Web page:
For the uninitiated, Golden Hour describes the short, fleeting period of time just after the sun had risen or immediately before it is about to set. During this momentary window, the sun appears very close to the horizon and produces a quality of available light that tends to be beautifully diffused and typically embodies a warmer tone than usual. Portrait photographers, particularly those that rely heavily on natural light, often prefer to photograph their subjects during these ephemeral minutes because of the beautiful quality the light imparts onto their subjects. We have a wealth of tutorials here on The Phoblographer that cover topics such as portrait subject posing as well as how to best interact with your subjects to bring out the expressions you’re looking for, but for the purposes of this particular tutorial, we are going to focus specifically on the challenges that you will likely come across when photographing portraits during Golden Hour and what you can do to combat them.
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These Two Pro Photographers Share Their Tips on Posing Couples

All images by Vanessa Joy and Tracie Maglosky, used with permission.

One of the common challenges many portrait photographers will face at some point during their careers is how to best pose their subjects to capture them in their best light during a photoshoot. When photographing couples, things get more difficult because now you’ve got to worry about not one, but two subjects. We recently had the opportunity to speak with New Jersey-based wedding photographer Vanessa Joy as well as Cincinnati-based wedding and portrait photographer Tracie Maglosky, and these seasoned veterans generously shared some valuable insight into photographing and posing couples. Vanessa is perhaps best known for her wedding photography education work on top of being one of Profoto’s Legend of Light, and Tracie is one of Olympus’s Visionaries and a Profoto Legend of Light as well.

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Review: Masters of Photography With Albert Watson

Masters of Photography is back again with a new online course. This time you will be given in-depth knowledge from the prestigious fashion and portrait photographer, Albert Watson.

From the first minute I picked up a camera I had that passion. And when I was shooting last week I still had that passion” says Watson. An opening statement that gives the student reassurance they’re about to learn from someone still enthusiastic about the art form. With our excitement bubbling over, let’s take a deeper look at Albert Watson’s Masters of Photography course…

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How to Never Take a Blurry Photo Ever Again as a Result of Camera Shake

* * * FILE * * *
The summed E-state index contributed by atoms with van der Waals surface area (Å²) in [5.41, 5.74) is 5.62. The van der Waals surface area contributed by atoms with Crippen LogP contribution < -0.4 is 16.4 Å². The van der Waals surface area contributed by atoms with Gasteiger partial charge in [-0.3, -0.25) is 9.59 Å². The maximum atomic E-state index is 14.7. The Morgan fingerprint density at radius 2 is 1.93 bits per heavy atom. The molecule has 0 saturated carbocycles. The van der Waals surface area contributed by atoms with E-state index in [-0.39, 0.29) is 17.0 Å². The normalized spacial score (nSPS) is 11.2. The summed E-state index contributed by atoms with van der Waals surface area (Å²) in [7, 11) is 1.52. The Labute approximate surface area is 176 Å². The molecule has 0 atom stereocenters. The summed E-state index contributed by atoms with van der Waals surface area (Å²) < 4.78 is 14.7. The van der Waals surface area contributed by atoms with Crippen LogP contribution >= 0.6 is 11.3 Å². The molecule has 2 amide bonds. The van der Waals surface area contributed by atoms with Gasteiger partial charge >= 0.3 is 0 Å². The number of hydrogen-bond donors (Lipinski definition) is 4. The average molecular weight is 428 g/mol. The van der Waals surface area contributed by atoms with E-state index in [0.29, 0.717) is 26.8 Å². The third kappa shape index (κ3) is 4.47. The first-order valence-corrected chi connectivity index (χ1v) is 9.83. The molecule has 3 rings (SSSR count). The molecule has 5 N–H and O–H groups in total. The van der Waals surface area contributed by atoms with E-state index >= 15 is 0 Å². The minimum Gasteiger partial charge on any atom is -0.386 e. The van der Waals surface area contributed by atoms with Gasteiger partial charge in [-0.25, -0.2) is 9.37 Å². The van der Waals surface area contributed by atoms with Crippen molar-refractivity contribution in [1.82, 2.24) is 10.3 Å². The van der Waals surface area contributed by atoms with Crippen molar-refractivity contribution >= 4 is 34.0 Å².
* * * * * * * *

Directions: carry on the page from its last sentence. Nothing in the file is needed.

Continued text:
Photographers of all skill levels can benefit from learning how to take less blurry photos.

While some photographers will tell you that shooting a camera is often like shooting a gun and that it has to do with your breathing, they couldn’t be any further from telling you only a partial truth. There’s a whole lot more that goes into shooting an image and maintaining a lack of blur caused by camera shake. It depends on a number of factors that image and sensor stabilization alone aren’t really going to help you out on. The saying goes something like “It’s not about the camera, it’s about how you use it.” To that end, the technology inside the camera and lenses can help you, but they’re still not completely responsible for getting a camera-shake-free photo. So here are some tips to help you out.

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How to Get the Colors in Your Portraits to Pop With Less Work

If the colors in your portraits are bland, then try something else.

One of the biggest problems that photographers have when it comes to portraiture can be dealing with the colors. The simple way to do this is to simply just shoot during the golden hour, but that takes away a major part of the creative process. Making the colors in your image pop not only has to do with effective placement, but it also has to do with their tones, the lighting, and your processing. Let’s delve further!

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Quick Lighting Tip: How Light Diffusion Can Sometimes Kill Details in a Photo

Is diffusion always a good thing when it comes to photography?

Diffusion: in regards to photography, this is the softening of light as it pertains to the quality of it. There is hard light which is often much less diffused while soft light is very diffused. Diffusion can break things known as specular highlights–which are little bits of light and details that come out due to the illumination found with light. Flash duration and a number of other things also play a role. But with diffusion, light’s super powers can be nullified.